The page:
Not to fear: Just because megaselling Patterson has teamed up once more with journalist collaborator de Jonge (Miracle on the 17th Green, 1996) doesn’t make the pace of this slick, ludicrous thriller any slower, the puppets any more complex, or the sentences any longer.
The East Hampton cops say that proletarian nobody Peter Mullen stopped parking cars to smoke a joint and drown during zillionaire Barry and Campion Neubauer’s Memorial Day Party in Montauk. Forensic evidence shows that Peter was beaten to death before he was tossed into the frigid water. But when Peter’s brother Jack, a student at Columbia Law who’s a summer associate at the Manhattan firm of Nelson, Goodwin and Mickel, and his old high-school buddies press the authorities to tell the truth, Rory Hoffman, a sinister thug called the Fixer, presses back, and soon the good guys are on the ropes. Jack’s father suffers a fatal heart attack. Fisherman Fenton Gridley is nearly drowned himself. Suffolk County Chief Medical Examiner Dr. Jane Davis is intimidated into perjury. Hairdresser Sammy Giamalva’s 11:30 appointment cancels at the last minute. Jack’s warned off the case by Chief Detective Frank Volpi, and his girlfriend, the Neubauers’ daughter Dana, bails on him—though luckily, Nelson, Goodwin and Mickel’s top investigator, Pauline Grabowski, who’s just as smart and beautiful, is poised to take her place. When Jack’s fired from the firm and Pauline soon follows, it’s clear that there’s no place the Neubauer tentacles don’t reach, and the outcome of the inquest is a foregone conclusion. What isn’t obvious, though in retrospect it should be, is Jack’s scheme for making sure justice is done anyway.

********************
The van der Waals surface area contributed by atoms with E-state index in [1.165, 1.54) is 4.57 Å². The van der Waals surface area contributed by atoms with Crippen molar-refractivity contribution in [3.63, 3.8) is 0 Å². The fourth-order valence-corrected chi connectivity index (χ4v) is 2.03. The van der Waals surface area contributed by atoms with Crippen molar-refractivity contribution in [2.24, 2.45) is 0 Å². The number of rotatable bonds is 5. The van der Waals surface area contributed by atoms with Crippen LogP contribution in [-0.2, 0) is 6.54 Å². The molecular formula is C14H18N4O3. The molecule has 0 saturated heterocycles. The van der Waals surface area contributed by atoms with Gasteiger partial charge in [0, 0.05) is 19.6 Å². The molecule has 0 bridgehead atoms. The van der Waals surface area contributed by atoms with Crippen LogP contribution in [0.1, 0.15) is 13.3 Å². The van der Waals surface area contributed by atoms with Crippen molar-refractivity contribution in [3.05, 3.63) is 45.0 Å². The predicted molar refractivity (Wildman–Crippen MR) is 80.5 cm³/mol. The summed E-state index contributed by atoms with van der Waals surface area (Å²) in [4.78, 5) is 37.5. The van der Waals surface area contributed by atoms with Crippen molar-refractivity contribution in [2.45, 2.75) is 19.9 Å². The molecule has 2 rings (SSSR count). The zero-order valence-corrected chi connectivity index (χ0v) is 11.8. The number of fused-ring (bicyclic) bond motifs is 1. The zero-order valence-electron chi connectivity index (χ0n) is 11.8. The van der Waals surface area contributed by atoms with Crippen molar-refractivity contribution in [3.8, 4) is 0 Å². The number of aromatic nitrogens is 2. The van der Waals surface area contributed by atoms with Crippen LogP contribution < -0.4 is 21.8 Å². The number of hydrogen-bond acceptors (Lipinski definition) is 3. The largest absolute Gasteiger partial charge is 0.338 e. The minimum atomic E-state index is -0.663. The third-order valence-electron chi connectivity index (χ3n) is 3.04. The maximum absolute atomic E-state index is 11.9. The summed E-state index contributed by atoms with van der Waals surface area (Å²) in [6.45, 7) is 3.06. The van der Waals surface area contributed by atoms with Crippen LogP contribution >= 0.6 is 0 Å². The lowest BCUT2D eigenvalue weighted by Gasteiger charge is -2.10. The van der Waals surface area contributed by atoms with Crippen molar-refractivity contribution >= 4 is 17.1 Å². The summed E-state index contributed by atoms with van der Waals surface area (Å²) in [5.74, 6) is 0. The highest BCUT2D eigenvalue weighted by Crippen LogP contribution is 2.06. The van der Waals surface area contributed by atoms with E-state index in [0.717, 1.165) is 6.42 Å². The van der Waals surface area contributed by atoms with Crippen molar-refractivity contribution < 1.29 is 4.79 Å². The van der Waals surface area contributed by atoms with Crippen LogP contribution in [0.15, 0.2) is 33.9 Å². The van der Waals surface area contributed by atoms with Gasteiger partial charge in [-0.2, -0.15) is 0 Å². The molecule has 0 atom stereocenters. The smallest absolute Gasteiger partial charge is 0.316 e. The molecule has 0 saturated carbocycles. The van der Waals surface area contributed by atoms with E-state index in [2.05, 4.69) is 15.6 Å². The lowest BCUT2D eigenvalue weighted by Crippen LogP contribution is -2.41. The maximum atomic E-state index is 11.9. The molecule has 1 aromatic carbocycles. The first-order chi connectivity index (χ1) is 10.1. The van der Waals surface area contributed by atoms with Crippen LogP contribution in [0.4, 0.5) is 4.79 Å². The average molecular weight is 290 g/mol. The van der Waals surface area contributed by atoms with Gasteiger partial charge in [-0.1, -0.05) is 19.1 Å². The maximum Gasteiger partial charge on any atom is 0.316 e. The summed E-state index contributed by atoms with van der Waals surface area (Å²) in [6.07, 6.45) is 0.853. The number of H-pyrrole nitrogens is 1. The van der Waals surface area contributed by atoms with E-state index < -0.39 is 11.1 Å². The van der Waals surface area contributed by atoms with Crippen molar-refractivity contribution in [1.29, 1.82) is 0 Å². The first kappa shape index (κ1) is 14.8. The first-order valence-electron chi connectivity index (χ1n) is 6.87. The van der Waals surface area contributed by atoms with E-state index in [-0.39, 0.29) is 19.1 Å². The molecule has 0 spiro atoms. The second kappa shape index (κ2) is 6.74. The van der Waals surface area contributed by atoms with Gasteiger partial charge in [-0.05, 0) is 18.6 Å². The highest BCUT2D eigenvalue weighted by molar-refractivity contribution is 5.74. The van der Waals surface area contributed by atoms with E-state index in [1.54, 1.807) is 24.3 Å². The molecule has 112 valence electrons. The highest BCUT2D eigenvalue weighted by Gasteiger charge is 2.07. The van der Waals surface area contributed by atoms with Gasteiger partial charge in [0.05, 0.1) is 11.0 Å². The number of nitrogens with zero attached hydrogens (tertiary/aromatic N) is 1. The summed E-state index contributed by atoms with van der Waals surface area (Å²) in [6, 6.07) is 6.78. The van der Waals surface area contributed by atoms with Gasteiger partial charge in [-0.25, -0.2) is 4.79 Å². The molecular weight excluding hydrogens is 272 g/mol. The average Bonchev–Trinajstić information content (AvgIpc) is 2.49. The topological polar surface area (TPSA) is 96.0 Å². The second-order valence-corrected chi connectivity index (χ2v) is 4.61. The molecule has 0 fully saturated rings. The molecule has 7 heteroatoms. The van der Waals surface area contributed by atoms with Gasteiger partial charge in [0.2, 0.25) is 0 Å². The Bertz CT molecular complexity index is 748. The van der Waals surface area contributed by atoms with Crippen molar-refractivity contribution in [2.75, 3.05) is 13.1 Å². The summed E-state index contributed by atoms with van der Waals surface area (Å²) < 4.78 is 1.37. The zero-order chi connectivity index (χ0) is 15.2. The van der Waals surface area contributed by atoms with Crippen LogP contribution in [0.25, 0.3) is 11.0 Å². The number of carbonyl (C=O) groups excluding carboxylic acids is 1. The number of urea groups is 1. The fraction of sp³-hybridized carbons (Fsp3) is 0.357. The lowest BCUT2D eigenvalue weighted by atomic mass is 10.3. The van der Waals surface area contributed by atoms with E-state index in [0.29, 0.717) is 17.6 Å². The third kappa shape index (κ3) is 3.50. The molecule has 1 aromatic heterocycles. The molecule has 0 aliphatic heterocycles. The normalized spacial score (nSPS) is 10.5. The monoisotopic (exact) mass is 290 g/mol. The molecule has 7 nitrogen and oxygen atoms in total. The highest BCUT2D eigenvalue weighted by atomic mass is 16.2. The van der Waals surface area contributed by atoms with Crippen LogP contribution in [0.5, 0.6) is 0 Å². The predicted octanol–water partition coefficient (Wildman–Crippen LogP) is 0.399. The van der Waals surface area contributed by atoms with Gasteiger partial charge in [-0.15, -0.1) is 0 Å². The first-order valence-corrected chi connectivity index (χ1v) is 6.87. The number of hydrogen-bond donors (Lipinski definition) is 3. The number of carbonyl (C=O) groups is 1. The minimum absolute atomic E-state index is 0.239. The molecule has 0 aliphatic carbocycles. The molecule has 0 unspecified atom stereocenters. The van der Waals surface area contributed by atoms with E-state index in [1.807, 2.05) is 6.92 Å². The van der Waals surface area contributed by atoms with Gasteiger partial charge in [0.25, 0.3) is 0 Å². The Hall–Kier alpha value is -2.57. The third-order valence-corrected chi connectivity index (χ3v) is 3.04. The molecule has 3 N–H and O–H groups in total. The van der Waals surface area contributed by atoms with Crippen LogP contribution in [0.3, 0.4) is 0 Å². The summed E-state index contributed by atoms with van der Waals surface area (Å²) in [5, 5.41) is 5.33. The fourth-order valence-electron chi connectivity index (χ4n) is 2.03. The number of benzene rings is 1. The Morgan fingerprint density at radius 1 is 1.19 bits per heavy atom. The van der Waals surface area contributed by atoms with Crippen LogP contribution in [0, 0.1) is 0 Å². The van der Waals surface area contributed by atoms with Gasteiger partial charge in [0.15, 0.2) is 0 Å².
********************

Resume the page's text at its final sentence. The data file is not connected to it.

A vigilante pipe-dream topped off by toothlessly shocking revelations about characters even less substantial than the celebrity cameos: Dominick Dunne, Latrell Sprewell, Geraldo Rivera, and Billy “Mudman” Simon.